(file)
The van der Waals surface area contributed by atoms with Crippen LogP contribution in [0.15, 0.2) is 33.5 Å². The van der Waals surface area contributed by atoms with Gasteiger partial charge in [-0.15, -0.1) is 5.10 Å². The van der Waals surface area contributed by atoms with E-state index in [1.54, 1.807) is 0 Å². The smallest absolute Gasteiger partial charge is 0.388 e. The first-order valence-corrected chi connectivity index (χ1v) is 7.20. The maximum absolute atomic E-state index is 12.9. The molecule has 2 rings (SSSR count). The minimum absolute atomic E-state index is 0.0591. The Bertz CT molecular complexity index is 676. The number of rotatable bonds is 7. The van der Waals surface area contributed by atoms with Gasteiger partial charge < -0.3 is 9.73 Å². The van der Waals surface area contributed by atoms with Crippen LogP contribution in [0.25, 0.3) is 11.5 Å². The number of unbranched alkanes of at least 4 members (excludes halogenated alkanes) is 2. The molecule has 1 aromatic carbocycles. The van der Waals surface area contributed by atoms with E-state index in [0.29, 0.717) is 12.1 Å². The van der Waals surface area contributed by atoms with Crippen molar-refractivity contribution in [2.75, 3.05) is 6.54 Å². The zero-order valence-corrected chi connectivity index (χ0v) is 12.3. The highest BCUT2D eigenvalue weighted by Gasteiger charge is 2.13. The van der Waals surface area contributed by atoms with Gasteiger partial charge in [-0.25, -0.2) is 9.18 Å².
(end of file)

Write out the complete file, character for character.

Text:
The van der Waals surface area contributed by atoms with Crippen LogP contribution in [0.15, 0.2) is 33.5 Å². The van der Waals surface area contributed by atoms with Gasteiger partial charge in [-0.15, -0.1) is 5.10 Å². The van der Waals surface area contributed by atoms with E-state index in [1.54, 1.807) is 0 Å². The smallest absolute Gasteiger partial charge is 0.388 e. The first-order valence-corrected chi connectivity index (χ1v) is 7.20. The maximum absolute atomic E-state index is 12.9. The molecule has 2 rings (SSSR count). The minimum absolute atomic E-state index is 0.0591. The Bertz CT molecular complexity index is 676. The number of rotatable bonds is 7. The van der Waals surface area contributed by atoms with Gasteiger partial charge < -0.3 is 9.73 Å². The van der Waals surface area contributed by atoms with Crippen LogP contribution in [0.25, 0.3) is 11.5 Å². The number of unbranched alkanes of at least 4 members (excludes halogenated alkanes) is 2. The molecule has 1 aromatic carbocycles. The van der Waals surface area contributed by atoms with E-state index in [0.29, 0.717) is 12.1 Å². The van der Waals surface area contributed by atoms with Crippen molar-refractivity contribution in [2.75, 3.05) is 6.54 Å². The zero-order valence-corrected chi connectivity index (χ0v) is 12.3. The highest BCUT2D eigenvalue weighted by Gasteiger charge is 2.13. The van der Waals surface area contributed by atoms with Gasteiger partial charge in [-0.25, -0.2) is 9.18 Å².